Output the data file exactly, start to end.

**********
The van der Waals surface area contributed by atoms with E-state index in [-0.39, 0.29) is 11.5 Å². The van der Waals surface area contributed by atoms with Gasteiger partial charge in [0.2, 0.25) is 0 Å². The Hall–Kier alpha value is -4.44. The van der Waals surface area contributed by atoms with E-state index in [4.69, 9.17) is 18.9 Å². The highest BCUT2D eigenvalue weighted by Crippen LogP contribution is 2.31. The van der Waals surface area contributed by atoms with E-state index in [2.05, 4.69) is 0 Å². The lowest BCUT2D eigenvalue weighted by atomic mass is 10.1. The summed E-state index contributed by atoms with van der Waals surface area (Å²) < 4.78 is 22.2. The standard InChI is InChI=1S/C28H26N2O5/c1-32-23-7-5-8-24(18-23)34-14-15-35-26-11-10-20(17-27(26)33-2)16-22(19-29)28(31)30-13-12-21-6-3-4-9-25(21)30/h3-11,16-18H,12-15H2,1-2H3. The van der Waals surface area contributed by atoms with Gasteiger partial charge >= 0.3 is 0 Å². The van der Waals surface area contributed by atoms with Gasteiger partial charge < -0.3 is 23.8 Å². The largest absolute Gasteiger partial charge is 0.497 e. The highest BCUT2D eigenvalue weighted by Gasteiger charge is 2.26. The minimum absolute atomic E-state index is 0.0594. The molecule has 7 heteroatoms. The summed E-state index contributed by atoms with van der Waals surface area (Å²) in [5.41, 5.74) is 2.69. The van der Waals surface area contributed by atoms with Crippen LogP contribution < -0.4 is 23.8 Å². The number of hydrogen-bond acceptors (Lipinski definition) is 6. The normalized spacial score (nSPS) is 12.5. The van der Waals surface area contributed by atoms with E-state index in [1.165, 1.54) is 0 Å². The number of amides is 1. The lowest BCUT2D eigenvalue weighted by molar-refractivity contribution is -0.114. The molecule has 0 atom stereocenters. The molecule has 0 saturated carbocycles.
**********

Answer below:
The van der Waals surface area contributed by atoms with E-state index in [-0.39, 0.29) is 11.5 Å². The van der Waals surface area contributed by atoms with Gasteiger partial charge in [0.2, 0.25) is 0 Å². The Hall–Kier alpha value is -4.44. The van der Waals surface area contributed by atoms with E-state index in [4.69, 9.17) is 18.9 Å². The highest BCUT2D eigenvalue weighted by Crippen LogP contribution is 2.31. The van der Waals surface area contributed by atoms with E-state index in [2.05, 4.69) is 0 Å². The lowest BCUT2D eigenvalue weighted by atomic mass is 10.1. The summed E-state index contributed by atoms with van der Waals surface area (Å²) < 4.78 is 22.2. The standard InChI is InChI=1S/C28H26N2O5/c1-32-23-7-5-8-24(18-23)34-14-15-35-26-11-10-20(17-27(26)33-2)16-22(19-29)28(31)30-13-12-21-6-3-4-9-25(21)30/h3-11,16-18H,12-15H2,1-2H3. The van der Waals surface area contributed by atoms with Gasteiger partial charge >= 0.3 is 0 Å². The van der Waals surface area contributed by atoms with Gasteiger partial charge < -0.3 is 23.8 Å². The largest absolute Gasteiger partial charge is 0.497 e. The highest BCUT2D eigenvalue weighted by Gasteiger charge is 2.26. The minimum absolute atomic E-state index is 0.0594. The molecule has 7 heteroatoms. The summed E-state index contributed by atoms with van der Waals surface area (Å²) in [5.41, 5.74) is 2.69. The van der Waals surface area contributed by atoms with Crippen LogP contribution < -0.4 is 23.8 Å². The number of hydrogen-bond acceptors (Lipinski definition) is 6. The normalized spacial score (nSPS) is 12.5. The van der Waals surface area contributed by atoms with E-state index in [1.165, 1.54) is 0 Å². The number of amides is 1. The lowest BCUT2D eigenvalue weighted by molar-refractivity contribution is -0.114. The molecule has 0 atom stereocenters. The molecule has 0 saturated carbocycles.